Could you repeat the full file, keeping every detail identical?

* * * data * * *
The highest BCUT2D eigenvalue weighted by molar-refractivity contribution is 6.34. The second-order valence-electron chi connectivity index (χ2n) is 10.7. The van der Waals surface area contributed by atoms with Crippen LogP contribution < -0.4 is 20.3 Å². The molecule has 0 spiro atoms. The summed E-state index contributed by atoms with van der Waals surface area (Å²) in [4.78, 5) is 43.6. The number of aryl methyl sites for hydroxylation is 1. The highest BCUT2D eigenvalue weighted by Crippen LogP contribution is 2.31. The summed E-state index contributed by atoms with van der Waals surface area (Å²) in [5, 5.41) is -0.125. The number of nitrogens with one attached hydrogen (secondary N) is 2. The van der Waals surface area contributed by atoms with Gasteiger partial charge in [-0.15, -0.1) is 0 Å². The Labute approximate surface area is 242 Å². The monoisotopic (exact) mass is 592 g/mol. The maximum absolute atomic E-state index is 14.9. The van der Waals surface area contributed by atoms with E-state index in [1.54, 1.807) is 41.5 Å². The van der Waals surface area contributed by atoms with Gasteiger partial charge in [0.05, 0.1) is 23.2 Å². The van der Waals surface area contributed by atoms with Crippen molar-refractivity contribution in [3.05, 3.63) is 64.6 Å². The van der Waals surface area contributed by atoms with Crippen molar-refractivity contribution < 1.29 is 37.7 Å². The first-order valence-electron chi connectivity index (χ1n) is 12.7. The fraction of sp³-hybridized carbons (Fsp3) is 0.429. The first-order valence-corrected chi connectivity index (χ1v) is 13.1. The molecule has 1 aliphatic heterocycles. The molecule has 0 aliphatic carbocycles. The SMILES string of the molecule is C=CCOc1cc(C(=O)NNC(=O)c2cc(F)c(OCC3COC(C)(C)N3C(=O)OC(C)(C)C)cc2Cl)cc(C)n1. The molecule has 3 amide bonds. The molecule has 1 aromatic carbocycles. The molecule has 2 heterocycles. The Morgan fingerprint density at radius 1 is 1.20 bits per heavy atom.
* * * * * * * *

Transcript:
The highest BCUT2D eigenvalue weighted by molar-refractivity contribution is 6.34. The second-order valence-electron chi connectivity index (χ2n) is 10.7. The van der Waals surface area contributed by atoms with Crippen LogP contribution < -0.4 is 20.3 Å². The molecule has 0 spiro atoms. The summed E-state index contributed by atoms with van der Waals surface area (Å²) in [4.78, 5) is 43.6. The number of aryl methyl sites for hydroxylation is 1. The highest BCUT2D eigenvalue weighted by Crippen LogP contribution is 2.31. The summed E-state index contributed by atoms with van der Waals surface area (Å²) in [5, 5.41) is -0.125. The number of nitrogens with one attached hydrogen (secondary N) is 2. The van der Waals surface area contributed by atoms with Gasteiger partial charge in [-0.15, -0.1) is 0 Å². The Labute approximate surface area is 242 Å². The monoisotopic (exact) mass is 592 g/mol. The maximum absolute atomic E-state index is 14.9. The van der Waals surface area contributed by atoms with E-state index in [1.54, 1.807) is 41.5 Å². The van der Waals surface area contributed by atoms with Gasteiger partial charge in [0.05, 0.1) is 23.2 Å². The van der Waals surface area contributed by atoms with Crippen molar-refractivity contribution in [3.05, 3.63) is 64.6 Å². The van der Waals surface area contributed by atoms with Crippen molar-refractivity contribution < 1.29 is 37.7 Å². The first-order valence-electron chi connectivity index (χ1n) is 12.7. The fraction of sp³-hybridized carbons (Fsp3) is 0.429. The first-order valence-corrected chi connectivity index (χ1v) is 13.1. The molecule has 1 aliphatic heterocycles. The molecule has 0 aliphatic carbocycles. The SMILES string of the molecule is C=CCOc1cc(C(=O)NNC(=O)c2cc(F)c(OCC3COC(C)(C)N3C(=O)OC(C)(C)C)cc2Cl)cc(C)n1. The molecule has 3 amide bonds. The molecule has 1 aromatic carbocycles. The molecule has 2 heterocycles. The Morgan fingerprint density at radius 1 is 1.20 bits per heavy atom.